Clemency hearings take a new tone under new governor

TALLAHASSEE, Fla. (CAPITOL NEWS SERVICE) - The State Clemency Board held its first full meeting Wednesday under Governor Ron Desantis, and instead of adopting new rules about how the voter-approved Amendment 4 will be implemented, the board is leaving the decision to state lawmakers.

Richard Wershe, also known as White Boy Rick, was 14 when he became an FBI informant.

He served 30 years in Michigan on a drug charge, then got sent to a Florida prison in the witness protection program.

"And then he turned around and engaged in criminal conduct and that’s why he’s in a Florida prison, correct?” Governor DeSantis asked during Wershe’s hearing.

Despite support from two FBI agents, the Governor didn’t offer a pardon.

”We’ll take the case under consideration,” said DeSantis.

But Carlos Delgado got his rights back after impregnating a 15-year-old girl when he was 19.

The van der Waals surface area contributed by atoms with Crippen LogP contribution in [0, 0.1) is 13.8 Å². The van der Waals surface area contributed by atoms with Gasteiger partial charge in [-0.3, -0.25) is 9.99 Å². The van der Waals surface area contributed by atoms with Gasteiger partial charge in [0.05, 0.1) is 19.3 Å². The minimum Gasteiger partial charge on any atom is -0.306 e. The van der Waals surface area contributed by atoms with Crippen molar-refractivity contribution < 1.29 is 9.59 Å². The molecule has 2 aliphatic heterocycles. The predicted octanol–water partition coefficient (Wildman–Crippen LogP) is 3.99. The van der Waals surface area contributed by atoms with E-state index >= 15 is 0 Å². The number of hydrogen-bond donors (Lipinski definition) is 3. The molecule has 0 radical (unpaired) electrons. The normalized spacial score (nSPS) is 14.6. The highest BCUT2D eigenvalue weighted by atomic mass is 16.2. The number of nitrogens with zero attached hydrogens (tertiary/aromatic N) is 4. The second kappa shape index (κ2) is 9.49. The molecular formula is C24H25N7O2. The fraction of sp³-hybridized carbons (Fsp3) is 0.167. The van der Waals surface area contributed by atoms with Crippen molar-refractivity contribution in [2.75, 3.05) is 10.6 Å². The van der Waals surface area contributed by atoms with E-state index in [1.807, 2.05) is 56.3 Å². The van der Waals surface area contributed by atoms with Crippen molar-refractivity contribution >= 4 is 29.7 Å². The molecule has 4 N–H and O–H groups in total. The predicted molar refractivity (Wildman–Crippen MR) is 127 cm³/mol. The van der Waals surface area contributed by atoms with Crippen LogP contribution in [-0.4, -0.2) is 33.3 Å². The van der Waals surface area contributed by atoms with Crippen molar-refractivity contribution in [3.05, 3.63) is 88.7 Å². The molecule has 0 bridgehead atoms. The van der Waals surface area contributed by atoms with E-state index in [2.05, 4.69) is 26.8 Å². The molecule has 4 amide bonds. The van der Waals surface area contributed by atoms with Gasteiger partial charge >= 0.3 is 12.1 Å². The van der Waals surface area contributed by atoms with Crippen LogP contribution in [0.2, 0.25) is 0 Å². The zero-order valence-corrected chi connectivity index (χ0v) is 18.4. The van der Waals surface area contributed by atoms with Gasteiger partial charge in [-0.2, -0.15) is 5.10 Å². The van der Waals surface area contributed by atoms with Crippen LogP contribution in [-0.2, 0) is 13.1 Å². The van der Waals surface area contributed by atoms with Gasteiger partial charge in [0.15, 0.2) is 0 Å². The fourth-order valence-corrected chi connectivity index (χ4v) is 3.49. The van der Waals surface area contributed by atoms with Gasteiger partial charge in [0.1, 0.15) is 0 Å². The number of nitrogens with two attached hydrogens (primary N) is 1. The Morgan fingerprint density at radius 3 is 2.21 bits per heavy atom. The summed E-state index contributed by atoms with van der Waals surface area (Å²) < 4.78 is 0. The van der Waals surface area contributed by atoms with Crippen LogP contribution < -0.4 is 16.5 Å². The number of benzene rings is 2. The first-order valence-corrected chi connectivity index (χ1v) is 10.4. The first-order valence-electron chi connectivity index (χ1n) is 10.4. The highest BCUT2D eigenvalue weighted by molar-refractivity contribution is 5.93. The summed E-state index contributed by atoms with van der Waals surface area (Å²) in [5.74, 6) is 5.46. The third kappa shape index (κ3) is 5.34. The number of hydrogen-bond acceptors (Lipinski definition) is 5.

“I’m here today to ask for mercy,” Delgado said.

The daughter of that encounter was by his side when he was issued granted clemency.

“It’s a relief. It's a relief. Am I surprised, absolutely,” said Delgado.

John Butcher II had gotten an unfavorable recommendation from staff, but got his rights back.

“A new governor with a better attitude about some things,” said Butcher.

The effects of Amendment 4 are already being felt here. There were about 30 fewer cases than normal.

Lawmakers could decide Amendment 4 not only restores voting rights, but also the right to serve on a jury, run for office, or even have a gun.

“I think we should have a discussion about restoring a variety of rights,” said State Senator Jeff Brandes.

And if lawmakers don’t act, Ag Commissioner Nikki Fried says the Clemency Board will fill the void.

“And I think that anytime we have disenfranchised people, from our society, that only hurts us more. And adding more than just voting to automatic restoration will mean the board can spend its time on the most deserving,” said Fried.

Unlike the previous board, no cases were denied. Instead, cases without a favorable outcome were taken under advisement, which means they can be considered at any time in the future.